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Politics

ORIGINAL FRENCH ARTICLE: Les urgentistes en grève

by Lucy Bateman

Emergency Room Staff on Strike

Translated Sunday 30 December 2007, by Gene Zbikowski

Health care. The French public hospitals have not paid their employees for 23 million hours of overtime work. Negotiations are to begin in January.

French President Nicolas Sarkozy visited the Necker children’s hospital “to encourage the employees working the holiday shift,” and Health minister Roselyne Bachelot visited the emergency room at Saint-Antoine hospital. The politicians were putting on a show of being attentive to the problems of hospital staff, whereas emergency room doctors were striking to obtain payment of their overtime hours. The unpaid overtime hours must now be counted in the millions, 23 million to be precise, to which must be added 3.5 million unpaid RTT days [1] that the public hospitals owe to the entire staff.

A disputed statement.

When Roselyne Bachelot visited Saint-Antoine hospital – the backyard of Patrick Pelloux, the president of the Association of Emergency Room Doctors (AMUF) – she said that “discussions” on the unpaid overtime, which is estimated at 800 to 900 million euros, would open on January 7. She added that she had 572 million euros, including 324 million euros provided by the hospitals themselves, continuing: “We’ve got the money, but a certain number of modalities have to be clarified.” Patrick Pelloux disputed the minister’s statement during her visit, saying “A certain number of representatives of hospital management are present. They’re quite astonished, this money hasn’t been budgeted and no one knows where it is to be found.”

Increasingly difficult working conditions.

Christophe Prudhomme, a hospital doctor and a member of the CGT doctors collective, emphasized that “the money doesn’t exist – the hospitals that should have budgeted for it have such restricted budgets that they were unable to do so. We don’t need another bureaucratic committee to know how these overtime hours are to be paid – they’ve got to free up the 900 million euros, discuss wage hikes, in particular for nurses, and address the problem of medical demography.” For Prudhomme, himself an emergency room doctor, the increasingly difficult working conditions are driving doctors away.

Emergency room staff in the public hospitals are threatening to harden their strike in January. Patrick Pelloux stated that he expected nothing to come of the minister’s visit and said that “if the government doesn’t show signs of willingness to dialogue (...), after January 1st we’re probably not going to comply with mandatory work orders [2].” Marc Giroud, the president of SAMU de France, the other emergency room staff trade union that is backing the strike, said that the minister had expressed “nice intentions, which is not enough.” “They’ve got to come up with something (on January 7). If these discussions are just a song-and-dance, the way our anger is expressed is going to change.”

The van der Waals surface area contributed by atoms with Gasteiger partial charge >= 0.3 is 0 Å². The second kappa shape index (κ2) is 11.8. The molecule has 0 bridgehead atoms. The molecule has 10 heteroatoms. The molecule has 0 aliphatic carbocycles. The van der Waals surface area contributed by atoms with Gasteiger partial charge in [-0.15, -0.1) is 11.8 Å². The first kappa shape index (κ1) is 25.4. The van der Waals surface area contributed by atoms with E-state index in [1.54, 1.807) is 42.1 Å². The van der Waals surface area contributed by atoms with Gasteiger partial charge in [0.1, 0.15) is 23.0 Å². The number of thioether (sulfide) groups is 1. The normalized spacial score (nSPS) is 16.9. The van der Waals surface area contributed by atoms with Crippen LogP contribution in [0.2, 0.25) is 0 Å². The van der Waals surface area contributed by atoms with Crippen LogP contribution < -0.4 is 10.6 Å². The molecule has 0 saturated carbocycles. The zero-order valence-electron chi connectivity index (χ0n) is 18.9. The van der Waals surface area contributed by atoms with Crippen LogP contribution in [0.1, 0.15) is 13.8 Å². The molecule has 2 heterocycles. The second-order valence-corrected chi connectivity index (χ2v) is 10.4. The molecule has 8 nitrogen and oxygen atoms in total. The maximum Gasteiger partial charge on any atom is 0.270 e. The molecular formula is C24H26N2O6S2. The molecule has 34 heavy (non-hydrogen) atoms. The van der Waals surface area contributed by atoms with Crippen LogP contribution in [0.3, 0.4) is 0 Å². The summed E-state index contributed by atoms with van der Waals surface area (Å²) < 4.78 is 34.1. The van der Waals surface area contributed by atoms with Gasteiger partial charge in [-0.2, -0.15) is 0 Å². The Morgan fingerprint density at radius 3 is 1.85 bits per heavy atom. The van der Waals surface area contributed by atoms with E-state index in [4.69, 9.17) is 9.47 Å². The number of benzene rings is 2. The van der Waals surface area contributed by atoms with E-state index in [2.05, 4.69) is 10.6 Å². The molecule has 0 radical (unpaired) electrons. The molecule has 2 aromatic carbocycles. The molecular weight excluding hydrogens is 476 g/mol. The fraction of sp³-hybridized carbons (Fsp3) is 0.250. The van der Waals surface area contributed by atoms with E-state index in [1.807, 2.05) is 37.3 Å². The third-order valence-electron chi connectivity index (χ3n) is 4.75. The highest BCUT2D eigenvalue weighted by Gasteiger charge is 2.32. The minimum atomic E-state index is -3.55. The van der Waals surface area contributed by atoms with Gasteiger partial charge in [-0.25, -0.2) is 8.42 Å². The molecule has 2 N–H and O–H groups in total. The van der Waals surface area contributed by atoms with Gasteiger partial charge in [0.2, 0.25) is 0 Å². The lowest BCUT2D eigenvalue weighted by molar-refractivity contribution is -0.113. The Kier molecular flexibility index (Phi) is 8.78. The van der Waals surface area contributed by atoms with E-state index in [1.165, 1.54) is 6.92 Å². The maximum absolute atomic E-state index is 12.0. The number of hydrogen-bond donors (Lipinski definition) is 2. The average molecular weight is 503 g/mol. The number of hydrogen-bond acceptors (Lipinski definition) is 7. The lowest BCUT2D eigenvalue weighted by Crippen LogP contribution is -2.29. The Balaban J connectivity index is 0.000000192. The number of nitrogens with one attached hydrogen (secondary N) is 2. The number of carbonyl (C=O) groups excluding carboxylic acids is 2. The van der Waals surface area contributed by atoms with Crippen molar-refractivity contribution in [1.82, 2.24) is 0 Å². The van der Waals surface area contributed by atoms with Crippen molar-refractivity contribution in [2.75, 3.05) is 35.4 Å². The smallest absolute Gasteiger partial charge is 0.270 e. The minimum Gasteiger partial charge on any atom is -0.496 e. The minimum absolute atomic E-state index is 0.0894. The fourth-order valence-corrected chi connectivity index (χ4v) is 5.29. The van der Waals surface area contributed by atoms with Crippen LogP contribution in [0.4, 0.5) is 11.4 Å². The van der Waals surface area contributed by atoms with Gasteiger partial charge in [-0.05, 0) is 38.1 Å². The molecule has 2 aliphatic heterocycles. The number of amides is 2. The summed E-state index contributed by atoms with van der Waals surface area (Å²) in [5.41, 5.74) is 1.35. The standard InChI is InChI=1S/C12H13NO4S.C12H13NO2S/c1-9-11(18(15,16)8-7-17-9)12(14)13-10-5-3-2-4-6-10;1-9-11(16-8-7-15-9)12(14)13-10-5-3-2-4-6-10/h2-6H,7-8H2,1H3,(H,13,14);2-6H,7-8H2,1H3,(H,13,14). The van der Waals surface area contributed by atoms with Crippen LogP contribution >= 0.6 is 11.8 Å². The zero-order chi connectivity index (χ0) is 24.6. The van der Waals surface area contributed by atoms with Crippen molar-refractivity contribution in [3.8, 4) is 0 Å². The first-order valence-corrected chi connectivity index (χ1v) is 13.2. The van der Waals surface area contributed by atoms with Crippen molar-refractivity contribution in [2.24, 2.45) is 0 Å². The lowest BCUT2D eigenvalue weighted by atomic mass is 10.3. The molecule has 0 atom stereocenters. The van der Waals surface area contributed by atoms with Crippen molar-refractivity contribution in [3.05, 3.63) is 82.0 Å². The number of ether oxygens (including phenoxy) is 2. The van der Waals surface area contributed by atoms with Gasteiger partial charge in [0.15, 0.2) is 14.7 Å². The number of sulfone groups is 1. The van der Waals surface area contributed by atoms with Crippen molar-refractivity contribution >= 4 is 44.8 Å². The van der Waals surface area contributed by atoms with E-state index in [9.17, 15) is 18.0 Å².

The AMUF is also demanding an increase in payment for on-call hours. At present, university hospital doctors are paid 450 euros an hour, emergency room doctors are paid 250 euros, while private sector doctors are paid 150 euros plus payment for each medical act. The on-going strike is 100% effective in the emergency medical service (SAMU) and 80% in the public hospitals, according to the AMUF. If the strike is hardened, this could impact some scheduled surgery and medical treatment, due to the temporary shifting of doctors from other wards to the emergency room.

[1RTT stands for « réduction du temps de travail » (reduction in working hours). While workers in France enjoy a legal 35-hour work week, they usually continue to work 39 hours a week, so as not to disorganize working schedules. The extra four hours a week are accumulated to form RTT days, which most workers use as extra holiday time. When the RTT days cannot be used as holiday time, the employer must pay the worker for the time worked.

[2During strikes at public hospitals, minimum service requirements are filled by issuing mandatory work orders to striking members of staff.


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